The Times West Virginian

January 27, 2013

Second Amendment: What are limitations?

Times West Virginian

— “A well regulated militia being necessary to the security of a free state, the right of the people to keep and bear arms shall not be infringed.”

Twenty-seven little words and 1,027 ways to interpret them.

That is the complete text of the Second Amendment to the United States Constitution.

For about 100 years after ratification, the Second Amendment wasn’t often the topic of debate. And then case after case came before the U.S. Supreme Court. And case after case left justices trying to clarify those 27 words and apply them to modern times.

And case after case found the justices ruling that an individual’s right to keep a weapon is paramount, but it doesn’t mean there are not limitations.

The most recent case, District of Columbia vs. Heller in 2008, is considered landmark. It was the first case in the history of the Bill of Rights to declare that the Second Amendment protects an individual’s right to keep and bear arms for self-defense.

But, again, there are limitations. It was just that the court felt the District of Columbia was infringing on individual rights with a law forbidding handguns in the home and that all guns must be unloaded, disassembled or bound by a trigger lock.

“The requirement that any lawful firearm in the home be disassembled or bound by a trigger lock makes it impossible for citizens to use arms for the core lawful purpose of self-defense and is hence unconstitutional,” the majority opinion in the case reads.

A triumph for gun-rights supporters, the opinion also includes one very important statement — maybe not as powerful as the text of the Second Amendment, but certainly a clarification of it:

“Like most rights, the Second Amendment right is not unlimited. It is not a right to keep and carry any weapon whatsoever in any manner whatsoever and for whatever purpose.”

And so, regulations being proposed by President Obama in response to the horrific mass murder at Sandy Hook Elementary School may not be in line with what people believe and the values they hold; however, it’s not exactly unconstitutional. Well, I take that back. That’s for a court to decide if Congress were to put into law the requirements. The plan includes background checks on all guns sales, reinstating an assault weapons ban, banning high-capacity magazines and armor-piercing bullets, gun trafficking laws and increased access to mental health treatment.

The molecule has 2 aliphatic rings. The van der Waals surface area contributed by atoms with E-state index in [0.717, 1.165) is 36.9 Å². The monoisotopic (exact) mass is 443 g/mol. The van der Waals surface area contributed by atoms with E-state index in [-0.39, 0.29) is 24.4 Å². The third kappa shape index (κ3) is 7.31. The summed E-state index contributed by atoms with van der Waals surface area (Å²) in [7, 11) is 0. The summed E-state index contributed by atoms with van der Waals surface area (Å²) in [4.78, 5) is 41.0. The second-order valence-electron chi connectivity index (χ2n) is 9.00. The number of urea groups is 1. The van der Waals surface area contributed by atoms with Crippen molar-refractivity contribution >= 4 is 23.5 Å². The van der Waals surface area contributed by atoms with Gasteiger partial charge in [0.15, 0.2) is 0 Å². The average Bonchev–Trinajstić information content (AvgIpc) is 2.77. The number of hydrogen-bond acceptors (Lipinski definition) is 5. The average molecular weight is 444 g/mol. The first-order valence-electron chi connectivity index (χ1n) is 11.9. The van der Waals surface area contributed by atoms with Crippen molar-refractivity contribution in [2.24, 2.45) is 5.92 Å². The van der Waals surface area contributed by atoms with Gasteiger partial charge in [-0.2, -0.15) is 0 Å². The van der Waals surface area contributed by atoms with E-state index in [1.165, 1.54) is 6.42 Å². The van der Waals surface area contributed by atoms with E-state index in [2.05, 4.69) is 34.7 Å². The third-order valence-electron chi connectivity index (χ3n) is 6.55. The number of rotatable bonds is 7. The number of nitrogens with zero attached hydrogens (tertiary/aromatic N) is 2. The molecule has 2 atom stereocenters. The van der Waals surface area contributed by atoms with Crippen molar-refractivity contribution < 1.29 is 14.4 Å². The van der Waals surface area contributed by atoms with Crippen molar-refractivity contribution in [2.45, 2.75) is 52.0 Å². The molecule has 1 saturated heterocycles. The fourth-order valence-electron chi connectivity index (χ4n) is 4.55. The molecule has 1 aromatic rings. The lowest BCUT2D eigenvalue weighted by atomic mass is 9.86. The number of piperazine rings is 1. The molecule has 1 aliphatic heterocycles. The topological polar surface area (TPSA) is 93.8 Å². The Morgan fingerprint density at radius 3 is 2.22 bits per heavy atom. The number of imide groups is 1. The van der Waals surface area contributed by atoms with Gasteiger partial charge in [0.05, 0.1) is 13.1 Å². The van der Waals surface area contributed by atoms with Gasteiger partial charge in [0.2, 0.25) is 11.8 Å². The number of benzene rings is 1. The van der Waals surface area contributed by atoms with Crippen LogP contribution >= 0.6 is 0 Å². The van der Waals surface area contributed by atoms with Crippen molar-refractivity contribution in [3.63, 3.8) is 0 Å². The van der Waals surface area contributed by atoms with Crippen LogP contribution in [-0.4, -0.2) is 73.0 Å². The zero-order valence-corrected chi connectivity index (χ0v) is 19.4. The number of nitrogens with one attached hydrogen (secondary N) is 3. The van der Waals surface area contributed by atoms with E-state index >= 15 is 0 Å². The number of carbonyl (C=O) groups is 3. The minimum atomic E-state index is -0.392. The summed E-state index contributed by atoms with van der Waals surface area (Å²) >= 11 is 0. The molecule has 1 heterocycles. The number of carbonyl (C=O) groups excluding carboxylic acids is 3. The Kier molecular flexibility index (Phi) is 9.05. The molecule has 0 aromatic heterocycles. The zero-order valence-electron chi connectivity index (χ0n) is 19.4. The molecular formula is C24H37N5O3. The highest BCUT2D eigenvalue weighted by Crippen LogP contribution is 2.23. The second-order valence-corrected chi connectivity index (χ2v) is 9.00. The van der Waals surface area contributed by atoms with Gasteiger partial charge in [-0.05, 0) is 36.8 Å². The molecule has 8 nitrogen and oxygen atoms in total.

His proposal is getting support, but whether Congress will act on it is another story (and poll question) all together. But we thought we’d throw this question out to our readers who log on to vote at in our online poll question each week.

And here’s what you had to say in response to this question: “Gun control is peaking again as a hot topic of conversation after President Barack Obama presented his administration’s stance last week.What are your thoughts?”

• We have to prevent gun violence and mass killings in this country, and this is a good start — 10.53 percent

• I am a proud gun owner, but who needs assault rifles or high-capacity magazines to hunt or protect their property? — 14.47 percent

• Criminals don’t exactly follow laws. This will just take guns out of the hands of law-abiding citizens — 16.23 percent

• My Second Amendment right to bear arms must be respected. You can’t pick and choose which arms are OK and which ones aren’t — 58.77 percent

This is definitely a “to be continued” kind of conversation. We’ll keep our eyes on this issue and continue to discuss it as it evolves. But this week, let’s talk about another controversial issue: The Department of Defense is lifting a ban on women serving in combat positions. Is this something you can support?

Log on. Email me or respond online. Misty Poe

Managing Editor